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Chapter 6 The Twilight of the God

  • _A Newport drawing-room. Tapestries, flowers, bric-a-brac. Through th_indows, a geranium-edged lawn, the cliffs and the sea_. Isabel Warland sit_eading. Lucius Warland _enters in flannels and a yachting-cap_.
  • Isabel. Back already?
  • Warland. The wind dropped—it turned into a drifting race. Langham took me of_he yacht on his launch. What time is it? Two o'clock? Where's Mrs. Raynor?
  • Isabel. On her way to New York.
  • Warland. To New York?
  • Isabel. Precisely. The boat must be just leaving; she started an hour ago an_ook Laura with her. In fact I'm alone in the house—that is, until thi_vening. Some people are coming then.
  • Warland. But what in the world—
  • Isabel. Her aunt, Mrs. Griscom, has had a fit. She has them constantly.
  • They're not serious—at least they wouldn't be, if Mrs. Griscom were not s_ich—and childless. Naturally, under the circumstances, Marian feels _eculiar sympathy for her; her position is such a sad one; there's positivel_o one to care whether she lives or dies—except her heirs. Of course they al_ush to Newburgh whenever she has a fit. It's hard on Marian, for she live_he farthest away; but she has come to an understanding with the housekeeper, who always telegraphs her first, so that she gets a start of several hours.
  • She will be at Newburgh to-night at ten, and she has calculated that th_thers can't possibly arrive before midnight.
  • Warland. You have a delightful way of putting things. I suppose you'd talk o_e like that.
  • Isabel. Oh, no. It's too humiliating to doubt one's husband'_isinterestedness.
  • Warland. I wish I had a rich aunt who had fits.
  • Isabel. If I were wishing I should choose heart-disease.
  • Warland. There's no doing anything without money or influence.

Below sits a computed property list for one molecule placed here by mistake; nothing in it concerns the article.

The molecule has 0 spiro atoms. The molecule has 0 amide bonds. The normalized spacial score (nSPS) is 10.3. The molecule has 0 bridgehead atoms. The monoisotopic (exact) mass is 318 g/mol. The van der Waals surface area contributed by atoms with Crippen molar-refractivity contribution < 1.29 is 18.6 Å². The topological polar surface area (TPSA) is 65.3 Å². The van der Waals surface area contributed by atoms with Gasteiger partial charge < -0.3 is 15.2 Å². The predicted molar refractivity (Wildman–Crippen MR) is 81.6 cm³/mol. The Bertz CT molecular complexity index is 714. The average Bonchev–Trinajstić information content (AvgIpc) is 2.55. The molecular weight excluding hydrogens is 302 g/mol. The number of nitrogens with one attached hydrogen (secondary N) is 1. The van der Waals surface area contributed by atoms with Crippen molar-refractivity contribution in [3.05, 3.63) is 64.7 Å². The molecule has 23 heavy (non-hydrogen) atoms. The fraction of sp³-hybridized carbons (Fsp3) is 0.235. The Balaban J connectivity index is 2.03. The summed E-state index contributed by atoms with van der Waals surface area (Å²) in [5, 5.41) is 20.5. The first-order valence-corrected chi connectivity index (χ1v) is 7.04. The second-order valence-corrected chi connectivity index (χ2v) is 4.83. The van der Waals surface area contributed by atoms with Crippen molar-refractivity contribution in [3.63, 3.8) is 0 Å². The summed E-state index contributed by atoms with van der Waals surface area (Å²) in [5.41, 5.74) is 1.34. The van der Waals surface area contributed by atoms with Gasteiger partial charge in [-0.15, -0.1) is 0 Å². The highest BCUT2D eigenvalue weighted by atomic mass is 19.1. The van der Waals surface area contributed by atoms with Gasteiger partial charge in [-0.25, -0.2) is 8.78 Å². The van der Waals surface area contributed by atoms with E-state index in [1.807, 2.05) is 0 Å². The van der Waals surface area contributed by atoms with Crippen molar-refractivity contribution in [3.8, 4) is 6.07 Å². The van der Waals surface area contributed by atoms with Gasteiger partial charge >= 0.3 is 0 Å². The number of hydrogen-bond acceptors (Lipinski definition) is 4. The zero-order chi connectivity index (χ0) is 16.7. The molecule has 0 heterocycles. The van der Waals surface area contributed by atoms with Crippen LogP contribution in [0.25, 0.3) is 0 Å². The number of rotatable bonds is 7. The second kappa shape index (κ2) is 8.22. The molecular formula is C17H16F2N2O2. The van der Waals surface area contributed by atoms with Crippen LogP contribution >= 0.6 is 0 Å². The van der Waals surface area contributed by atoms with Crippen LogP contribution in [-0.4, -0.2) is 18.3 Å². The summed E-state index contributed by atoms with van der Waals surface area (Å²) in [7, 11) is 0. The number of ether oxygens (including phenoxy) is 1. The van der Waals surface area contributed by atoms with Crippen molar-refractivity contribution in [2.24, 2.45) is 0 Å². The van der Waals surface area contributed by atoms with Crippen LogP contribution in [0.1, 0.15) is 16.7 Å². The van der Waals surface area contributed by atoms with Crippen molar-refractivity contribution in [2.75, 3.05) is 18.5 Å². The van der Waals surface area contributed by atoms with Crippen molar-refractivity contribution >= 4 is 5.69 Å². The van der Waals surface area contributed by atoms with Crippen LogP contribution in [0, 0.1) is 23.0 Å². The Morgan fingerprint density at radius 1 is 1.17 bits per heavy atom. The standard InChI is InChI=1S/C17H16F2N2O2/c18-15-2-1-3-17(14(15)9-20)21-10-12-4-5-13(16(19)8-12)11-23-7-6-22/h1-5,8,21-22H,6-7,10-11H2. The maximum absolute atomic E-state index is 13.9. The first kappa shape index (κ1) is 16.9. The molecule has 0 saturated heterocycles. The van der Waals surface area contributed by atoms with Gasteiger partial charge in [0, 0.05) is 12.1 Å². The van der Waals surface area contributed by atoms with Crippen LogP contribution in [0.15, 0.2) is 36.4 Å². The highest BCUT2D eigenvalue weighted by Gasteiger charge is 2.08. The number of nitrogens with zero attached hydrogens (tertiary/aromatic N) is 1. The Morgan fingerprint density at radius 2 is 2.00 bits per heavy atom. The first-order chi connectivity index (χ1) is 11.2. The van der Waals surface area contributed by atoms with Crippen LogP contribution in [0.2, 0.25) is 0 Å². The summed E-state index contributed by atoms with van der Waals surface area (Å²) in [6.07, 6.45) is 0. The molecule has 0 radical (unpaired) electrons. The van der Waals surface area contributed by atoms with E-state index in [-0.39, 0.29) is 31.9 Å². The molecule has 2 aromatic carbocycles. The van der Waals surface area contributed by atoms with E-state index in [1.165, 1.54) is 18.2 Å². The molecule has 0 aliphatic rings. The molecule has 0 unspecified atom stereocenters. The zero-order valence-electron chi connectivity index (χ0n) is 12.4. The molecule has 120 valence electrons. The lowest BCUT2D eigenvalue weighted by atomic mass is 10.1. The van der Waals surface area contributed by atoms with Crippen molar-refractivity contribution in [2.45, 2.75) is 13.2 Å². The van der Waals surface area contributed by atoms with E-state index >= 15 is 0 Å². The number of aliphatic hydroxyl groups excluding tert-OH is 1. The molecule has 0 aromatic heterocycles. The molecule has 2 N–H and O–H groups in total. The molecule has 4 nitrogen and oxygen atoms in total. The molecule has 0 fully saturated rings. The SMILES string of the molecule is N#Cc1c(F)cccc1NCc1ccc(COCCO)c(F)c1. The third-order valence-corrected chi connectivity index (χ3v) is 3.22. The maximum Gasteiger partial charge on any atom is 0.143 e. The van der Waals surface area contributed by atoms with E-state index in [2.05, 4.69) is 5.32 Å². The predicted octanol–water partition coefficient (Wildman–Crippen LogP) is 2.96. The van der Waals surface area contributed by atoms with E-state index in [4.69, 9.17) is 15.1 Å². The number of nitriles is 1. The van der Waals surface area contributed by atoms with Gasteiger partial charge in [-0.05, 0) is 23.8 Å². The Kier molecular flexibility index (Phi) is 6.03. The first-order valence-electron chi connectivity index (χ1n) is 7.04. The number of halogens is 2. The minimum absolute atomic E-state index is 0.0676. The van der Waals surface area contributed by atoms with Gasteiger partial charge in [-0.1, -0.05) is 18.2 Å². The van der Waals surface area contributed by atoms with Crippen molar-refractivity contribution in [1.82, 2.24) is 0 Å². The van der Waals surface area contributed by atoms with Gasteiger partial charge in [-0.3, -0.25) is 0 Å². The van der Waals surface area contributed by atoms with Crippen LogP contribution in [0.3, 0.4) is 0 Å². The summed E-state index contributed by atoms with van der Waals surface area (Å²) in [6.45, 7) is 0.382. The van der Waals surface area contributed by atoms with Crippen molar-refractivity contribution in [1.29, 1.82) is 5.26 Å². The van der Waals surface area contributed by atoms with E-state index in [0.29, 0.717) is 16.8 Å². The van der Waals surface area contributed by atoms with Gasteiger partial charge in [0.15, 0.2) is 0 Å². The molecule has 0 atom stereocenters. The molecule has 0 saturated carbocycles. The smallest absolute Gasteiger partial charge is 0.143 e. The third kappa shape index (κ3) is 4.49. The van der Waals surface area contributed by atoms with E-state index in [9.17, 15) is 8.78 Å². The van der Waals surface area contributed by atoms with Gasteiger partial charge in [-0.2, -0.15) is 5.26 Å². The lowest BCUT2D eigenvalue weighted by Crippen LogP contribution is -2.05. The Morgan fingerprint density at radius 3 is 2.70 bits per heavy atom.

• _Isabel (picking up her book)_. Have you heard from Washington?
  • Warland. Yes. That's what I was going to speak of when I asked for Mrs.
  • Raynor. I wanted to bid her good-bye.
  • Isabel. You're going?
  • Warland. By the five train. Fagott has just wired me that the Ambassador wil_e in Washington on Monday. He hasn't named his secretaries yet, but ther_sn't much hope for me. He has a nephew—
  • Isabel. They always have. Like the Popes.
  • Warland. Well, I'm going all the same. You'll explain to Mrs. Raynor if sh_ets back before I do? Are there to be people at dinner? I don't suppose i_atters. You can always pick up an extra man on a Saturday.
  • Isabel. By the way, that reminds me that Marian left me a list of the peopl_ho are arriving this afternoon. My novel is so absorbing that I forgot t_ook at it. Where can it be? Ah, here—Let me see: the Jack Merringtons, Adelaide Clinton, Ned Lender—all from New York, by seven P.M. train. Lewi_arley to-night, by Fall River boat. John Oberville, from Boston at five P.M.
  • Why, I didn't know—
  • _Warland (excitedly)_. John Oberville? John Oberville? Here? To-day at fiv_'clock? Let me see—let me look at the list. Are you sure you're not mistaken?
  • Why, she never said a word! Why the deuce didn't you tell me?
  • Isabel. I didn't know.
  • Warland. Oberville—Oberville—!
  • Isabel. Why, what difference does it make?
  • Warland. What difference? What difference? Don't look at me as if you didn'_nderstand English! Why, if Oberville's coming—(a pause) Look here, Isabel, didn't you know him very well at one time?
  • Isabel. Very well—yes.
  • Warland. I thought so—of course—I remember now; I heard all about it before _et you. Let me see—didn't you and your mother spend a winter in Washingto_hen he was Under-secretary of State?
  • Isabel. That was before the deluge.
  • Warland. I remember—it all comes back to me. I used to hear it said that h_dmired you tremendously; there was a report that you were engaged. Don't yo_emember? Why, it was in all the papers. By Jove, Isabel, what a match tha_ould have been!
  • Isabel. You are disinterested!
  • Warland. Well, I can't help thinking—
  • Isabel. That I paid you a handsome compliment?